Calhoun School Zines Class


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Calhoun High School class trip to the Barnard Library Zine Collection

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  • Welcome to library. 12 students Will fold how to make this very zines.
  • DEFINITION Self-published and the publisher doesn’t answer to anyone Small, self-distributed print run Motivated by desire to express oneself rather than to make money Outside the mainstream Low budget No need for any special equipment or knowledge Portable An expression of Do It Yourself (DIY) culture Foster a community among their creators and readers No ISSN, no barcode, no paid ads HISTORY 17 th century pamphlets in England: Women and the pamphlet culture of revolutionary England, 1640-1660 18 th century revolutionary US—Common Sense 20 th century science fiction and soviet dissidents, beat poets and punk rockers, riot grrrl, art books TYPES Personal, political, fanzine, literary zine, mamazine, art zine, comix, DIY zine, compilation zine, split zine Barnard's zines are written by New York City and other urban women with an emphasis on zines by women of color. A woman's gender is self-defined. We also collect zines on feminism and femme identity by people of all genders. The zines are personal and political publications on activism, anarchism, body image, third wave feminism, gender, parenting, queer community, riot grrrl, sexual assault, and other topics. WHO Young people: majority teens & early twenties Mothers of young children librarians! Writers and artists, bookmakers WHY Proof I exist Communicate/share Create/contribute E.g. Kelly Shortandqueer—feels an obligation to his community (FTM transgender people) to document his experience FROM The Long Tail, Self-publishers are Differently motivated, not differently skilled Amateur does not equal amateurish Low selling does not equal low quality WHY Control Only choice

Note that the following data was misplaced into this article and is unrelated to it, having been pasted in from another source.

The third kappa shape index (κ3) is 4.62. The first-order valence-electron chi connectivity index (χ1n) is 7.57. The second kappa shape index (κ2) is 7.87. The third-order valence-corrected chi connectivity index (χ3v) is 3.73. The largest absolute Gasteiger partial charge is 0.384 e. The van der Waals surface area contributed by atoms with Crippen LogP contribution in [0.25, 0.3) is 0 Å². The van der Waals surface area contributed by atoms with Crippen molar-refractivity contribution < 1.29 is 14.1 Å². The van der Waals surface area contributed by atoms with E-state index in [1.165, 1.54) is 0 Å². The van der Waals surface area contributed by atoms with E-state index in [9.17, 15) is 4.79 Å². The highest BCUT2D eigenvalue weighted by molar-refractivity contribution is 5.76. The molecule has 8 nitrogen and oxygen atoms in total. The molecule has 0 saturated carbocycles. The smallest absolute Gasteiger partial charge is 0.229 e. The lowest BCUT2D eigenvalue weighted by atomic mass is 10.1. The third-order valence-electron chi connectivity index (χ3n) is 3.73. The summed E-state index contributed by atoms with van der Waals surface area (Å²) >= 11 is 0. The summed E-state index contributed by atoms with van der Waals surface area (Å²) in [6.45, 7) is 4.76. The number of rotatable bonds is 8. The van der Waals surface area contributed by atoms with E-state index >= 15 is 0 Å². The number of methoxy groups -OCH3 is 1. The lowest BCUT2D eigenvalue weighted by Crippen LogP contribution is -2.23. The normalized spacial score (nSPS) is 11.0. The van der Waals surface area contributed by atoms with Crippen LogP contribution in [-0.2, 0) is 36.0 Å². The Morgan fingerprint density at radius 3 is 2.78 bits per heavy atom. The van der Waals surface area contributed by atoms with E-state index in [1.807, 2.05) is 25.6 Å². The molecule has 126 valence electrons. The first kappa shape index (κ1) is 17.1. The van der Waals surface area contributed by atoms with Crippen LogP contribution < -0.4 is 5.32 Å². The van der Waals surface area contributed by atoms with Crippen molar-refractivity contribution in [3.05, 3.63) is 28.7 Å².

• ART Additional means of communication Collage  chaos Cut & paste  free Juxtoposition, contrast
  • CLIO Show how to search for zines Zine? AND feminis? Look by title, browse by call #
  • Calhoun School Zines Class

    1. 1. Calhoun School Feminisms class Nicole Nemergut Librarian Jenna Freedman February 23, 2010
    2. 2. introduction to zines <ul><li>Definition </li></ul><ul><li>History </li></ul><ul><li>Types </li></ul><ul><li>Who/why </li></ul><ul><li>Barnard zines </li></ul>
    3. 3. feminism in zines <ul><li>Choose a zine, report back on one or more of these questions: </li></ul><ul><li>Why did the author choose this medium? </li></ul><ul><li>What are the art elements, and how do they contribute? </li></ul><ul><li>What speaks to you or turns you off in this zine? </li></ul><ul><li>Is it a feminist zine? Directly? Indirectly? </li></ul>
    4. 4. library stuff <ul><li>Zines website </li></ul><ul><li>Using CLIO to find zines </li></ul><ul><li>Be our friend on Facebook, Flickr, LiveJournal, or MySpace. Follow the library on Twitter. </li></ul><ul><li>Contact Jenna Freedman [email_address] , 212.854.4615, IM: BarnardLibJenna </li></ul>